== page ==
During any presidency, the biggest political story in Washington is that there’s distance perceived between the president and vice president.
That old truth finds confirmation in the recent fascination in this aspect of two new books penned by leading political journalists: Mark Halperin’s and John Heilemann’s, Double Down: Game Change 2012; and Peter Baker’s Days of Fire: Bush and Cheney in the White House.
Halperin and Heilemann report that Barack Obama’s Chief of Staff, William Daley, ordered polling to determine whether replacing Vice President Joe Biden with Secretary of State Hillary Clinton on the 2012 ticket would remedy Obama’s sagging popularity. Baker documents the deterioration of the relationship between President George W. Bush and Vice President Dick Cheney, especially during their second term which culminated in Cheney’s inability to obtain a presidential pardon for his close associate, Scooter Libby. Both accounts of alleged presidential/vice-presidential conflict have received widespread coverage in recent days, notwithstanding that the news they reported sometimes wasn’t new and, in any event, concerned events that reportedly occurred two or four or more years ago.
Biden wasn’t dumped. He was an asset to Obama’s administration and replacing him with Clinton would not have helped Obama’s re-election. That’s what Daley’s testing apparently found. Since the reports about the Halperin-Heilemann book have appeared, Obama and at least six close Obama associates have stated that neither Obama nor any influential adviser ever wanted to replace Biden.
Notwithstanding the speculation, dumping Biden was never in the cards. It’s not just that since 1900 vice presidents don’t get dumped (unless they serve under Franklin D. Roosevelt or are Nelson A. Rockefeller). Biden had done nothing to merit that fate. On the contrary, Biden had been, and continues to be, an enormously consequential and effective vice president. By 2011, when the testing occurred, he had supervised the implementation of the economic recovery plan and withdrawal from Iraq, had undertaken significant diplomatic missions and legislative work and proven himself an important presidential adviser on a range of issues. Inside the White House, Biden had overcome the obstacles posed by his generational and stylistic distance from Obama to develop considerable influence based on a strong relationship. Whereas dumped vice presidents like Henry Wallace and Rockefeller had formidable enemies in their own parties, Democratic leaders and constituencies appreciated Biden.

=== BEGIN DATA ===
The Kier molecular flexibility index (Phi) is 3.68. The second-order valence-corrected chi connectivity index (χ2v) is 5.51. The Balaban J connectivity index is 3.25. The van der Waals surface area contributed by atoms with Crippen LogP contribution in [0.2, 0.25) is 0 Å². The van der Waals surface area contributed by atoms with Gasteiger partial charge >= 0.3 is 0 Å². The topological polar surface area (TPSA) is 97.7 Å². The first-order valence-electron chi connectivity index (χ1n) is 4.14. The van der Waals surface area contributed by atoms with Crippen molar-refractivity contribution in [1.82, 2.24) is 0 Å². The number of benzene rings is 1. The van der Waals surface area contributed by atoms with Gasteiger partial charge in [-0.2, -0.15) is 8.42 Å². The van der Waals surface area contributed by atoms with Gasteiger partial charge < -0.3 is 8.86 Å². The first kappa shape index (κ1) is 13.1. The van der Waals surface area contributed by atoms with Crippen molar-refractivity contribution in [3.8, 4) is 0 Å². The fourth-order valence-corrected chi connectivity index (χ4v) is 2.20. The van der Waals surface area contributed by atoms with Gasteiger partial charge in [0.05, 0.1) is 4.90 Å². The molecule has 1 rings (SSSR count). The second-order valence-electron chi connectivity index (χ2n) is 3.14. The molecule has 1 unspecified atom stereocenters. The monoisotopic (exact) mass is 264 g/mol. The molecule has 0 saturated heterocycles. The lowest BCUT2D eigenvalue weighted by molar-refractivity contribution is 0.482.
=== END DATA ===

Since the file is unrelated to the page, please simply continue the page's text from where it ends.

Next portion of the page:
It’s not surprising that presidential confidantes will seek quick fixes when a president’s standing seems precarious as a re-election campaign approaches. What’s striking is that anyone would have thought that replacing Biden might help Obama or that polling might reveal that Clinton would help Obama more. For the polling necessarily occurred in a quite different context than that an Obama-Clinton ticket would have encountered. Replacing Biden, even if tactfully done, would have changed media and public perceptions about Obama, Biden and Clinton in ways hard to simulate in advance and that would have rendered the pre-dumping numbers obsolete in the post-dumping climate.
Obama would have looked weak, dependent on Secretary Clinton for-re-election. He would have appeared disloyal for jettisoning a vice president who had worked ably on his behalf and would have stimulated questions about why he hadn’t chosen Clinton in the first place and what that said about him. Biden probably would have benefited from public sympathy. And Clinton’s standing would have declined as she lost the aura her diplomatic position conferred and was forced to address the economic issues and controversy over health care that were hurting Obama’s position.
Like Biden, Cheney exercised enormous influence as vice president. He was never president or co-president but for a variety of reasons had greater power than any of his predecessors. He began his term with a strong relationship with Bush, his role leading the transition allowed him to fill key administration posts with people who shared his worldview or who felt loyal to him or both, he brought enormous experience and expertise, and those qualities became more important after 9/11 made national security issues even more paramount, Bush’s leadership style made room for Cheney to operate, and Cheney skillfully seized those opportunities.
Cheney’s role declined for a variety of reasons during the second term. Bush, like other second term presidents, differed from term one, Iraq and aspects of the war on terror had proved unpopular, Cheney faced some more assertive or effective adversaries, Cheney ignored political aspects of his job and his plummeting popularity eroded his standing.
But Cheney’s problems also traced to his occasional failure to protect Bush’s position. His handling of the reauthorization of the warrantless surveillance program in spring 2004 almost triggered mass resignations in the Department of Justice, a development that would have compromised Bush’s re-election. His office’s actions in the Valerie Plame affair embarrassed the administration. And ultimately Cheney’s push for a Libby pardon demonstrated greater loyalty to his subordinate than to his superior or was probably perceived as such by Bush and his inner circle.
These vice-presidential vignettes have attracted attention because they feed the fascination with perceived conflict at the top. But they reveal a larger truth about life in the presidential court. Biden survived because he was an asset whose service benefited Obama. Cheney lost battles as his interests and Bush’s diverged. Vice presidents, and others, forget those lessons at their peril.
Goldstein is Vincent C. Immel Professor of Law at Saint Louis University School of Law. He is the author of The Modern American Vice Presidency: The Transformation of a Political Institution.